Many of us use Microsoft Server in a variety of roles, including DHCP and DNS. Microsoft DHCP and DNS services are provided at no extra cost and do a good job. Besides, the Active Directory service depends on the use of DNS, so many organizations choose to use the Microsoft DNS services if for no other reason than to support the Active Directory.
Many of us (especially those still using spreadsheets to track IP’s) were excited to see a new IP Address Management utility bundled with Windows Server 2012. However, Microsoft IPAM is somewhat comparable to many of Windows Server’s other built-in management tools. That is to say that these tools are functional, but are not necessarily elegant and often suffer from a number of limitations. In fact, the Microsoft IPAM tool has many of the same limitations as the built-in DNS and DHCP management tools.
For example, Microsoft IPAM works great within a single AD forest, but it won’t work across forest boundaries. Organizations that have multiple Active Directory forests can deploy multiple IPAM instances, but these instances are not aware of one another and do not provide any sort of data synchronization.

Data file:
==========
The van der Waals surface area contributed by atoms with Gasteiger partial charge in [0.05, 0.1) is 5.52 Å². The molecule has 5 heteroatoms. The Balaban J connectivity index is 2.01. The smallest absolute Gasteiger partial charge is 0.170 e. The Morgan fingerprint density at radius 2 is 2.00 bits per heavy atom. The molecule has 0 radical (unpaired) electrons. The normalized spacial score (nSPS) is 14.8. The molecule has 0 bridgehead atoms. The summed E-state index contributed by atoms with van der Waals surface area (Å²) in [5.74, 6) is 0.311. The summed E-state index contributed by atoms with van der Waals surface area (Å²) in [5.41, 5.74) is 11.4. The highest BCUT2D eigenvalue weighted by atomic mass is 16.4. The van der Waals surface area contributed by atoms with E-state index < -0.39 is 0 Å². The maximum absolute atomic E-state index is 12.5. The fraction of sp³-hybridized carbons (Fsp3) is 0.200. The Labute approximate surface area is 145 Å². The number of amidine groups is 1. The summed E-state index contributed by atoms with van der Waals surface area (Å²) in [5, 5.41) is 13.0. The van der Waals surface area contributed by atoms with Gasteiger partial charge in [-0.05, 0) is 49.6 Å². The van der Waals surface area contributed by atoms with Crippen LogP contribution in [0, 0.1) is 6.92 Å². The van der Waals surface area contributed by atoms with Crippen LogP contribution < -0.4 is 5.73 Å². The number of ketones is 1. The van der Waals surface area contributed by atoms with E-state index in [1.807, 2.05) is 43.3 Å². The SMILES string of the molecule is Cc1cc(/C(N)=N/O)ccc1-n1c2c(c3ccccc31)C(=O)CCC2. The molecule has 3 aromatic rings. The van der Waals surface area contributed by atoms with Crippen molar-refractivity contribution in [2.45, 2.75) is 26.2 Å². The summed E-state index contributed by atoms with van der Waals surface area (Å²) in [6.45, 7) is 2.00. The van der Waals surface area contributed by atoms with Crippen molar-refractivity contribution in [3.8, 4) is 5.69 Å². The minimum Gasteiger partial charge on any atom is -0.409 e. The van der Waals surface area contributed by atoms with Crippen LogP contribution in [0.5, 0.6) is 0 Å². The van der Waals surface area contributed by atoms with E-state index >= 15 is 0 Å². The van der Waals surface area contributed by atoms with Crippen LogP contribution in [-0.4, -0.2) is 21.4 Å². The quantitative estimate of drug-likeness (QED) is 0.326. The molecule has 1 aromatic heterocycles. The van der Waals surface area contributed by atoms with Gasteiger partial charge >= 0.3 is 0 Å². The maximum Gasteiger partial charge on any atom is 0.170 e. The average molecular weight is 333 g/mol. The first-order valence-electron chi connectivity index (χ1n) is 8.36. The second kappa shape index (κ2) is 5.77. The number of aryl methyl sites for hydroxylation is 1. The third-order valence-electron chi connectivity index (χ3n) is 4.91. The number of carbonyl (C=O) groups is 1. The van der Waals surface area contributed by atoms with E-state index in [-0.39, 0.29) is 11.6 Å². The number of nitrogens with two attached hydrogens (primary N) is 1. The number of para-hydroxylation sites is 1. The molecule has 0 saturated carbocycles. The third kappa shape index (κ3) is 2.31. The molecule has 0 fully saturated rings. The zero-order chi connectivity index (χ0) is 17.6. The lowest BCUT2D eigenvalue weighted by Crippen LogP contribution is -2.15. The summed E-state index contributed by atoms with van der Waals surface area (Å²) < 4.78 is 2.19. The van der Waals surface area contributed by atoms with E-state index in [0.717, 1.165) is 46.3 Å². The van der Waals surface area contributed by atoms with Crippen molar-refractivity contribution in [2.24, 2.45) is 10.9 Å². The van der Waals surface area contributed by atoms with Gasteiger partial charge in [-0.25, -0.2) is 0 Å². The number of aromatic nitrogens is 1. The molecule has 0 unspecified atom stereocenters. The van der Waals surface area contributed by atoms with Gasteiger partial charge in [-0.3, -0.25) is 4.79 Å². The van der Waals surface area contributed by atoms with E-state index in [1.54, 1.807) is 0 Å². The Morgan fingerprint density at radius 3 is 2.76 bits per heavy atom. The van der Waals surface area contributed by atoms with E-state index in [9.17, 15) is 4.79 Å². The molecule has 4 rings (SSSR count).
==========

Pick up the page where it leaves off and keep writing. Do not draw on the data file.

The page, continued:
The Microsoft IPAM console does a decent job of managing Microsoft DHCP servers, but is not designed to replace the DHCP MMC. Unfortunately, the Microsoft IPAM console provides very little DNS functionality, although this is expected to improve over time.
So why does any of this matter? Because your time is worth something. If the tool is free, but it doesn’t save you time then the solution is not cost effective. This is why some organizations eventually graduate from Microsoft bundled tools to third-party solutions.
What is your point of view? Do you use Microsoft IPAM? Why or why not? Have you graduated? If so, to what and why? If you would like to learn more about how Microsoft IPAM may cost you more, view this recorded webinar.
9 time Microsoft MVP and freelance writer.
Formerly a CIO for a national chain of hospitals and healthcare facilities. Previously worked as a network administrator for several large insurance companies and for the Department of Defense at Fort Knox.
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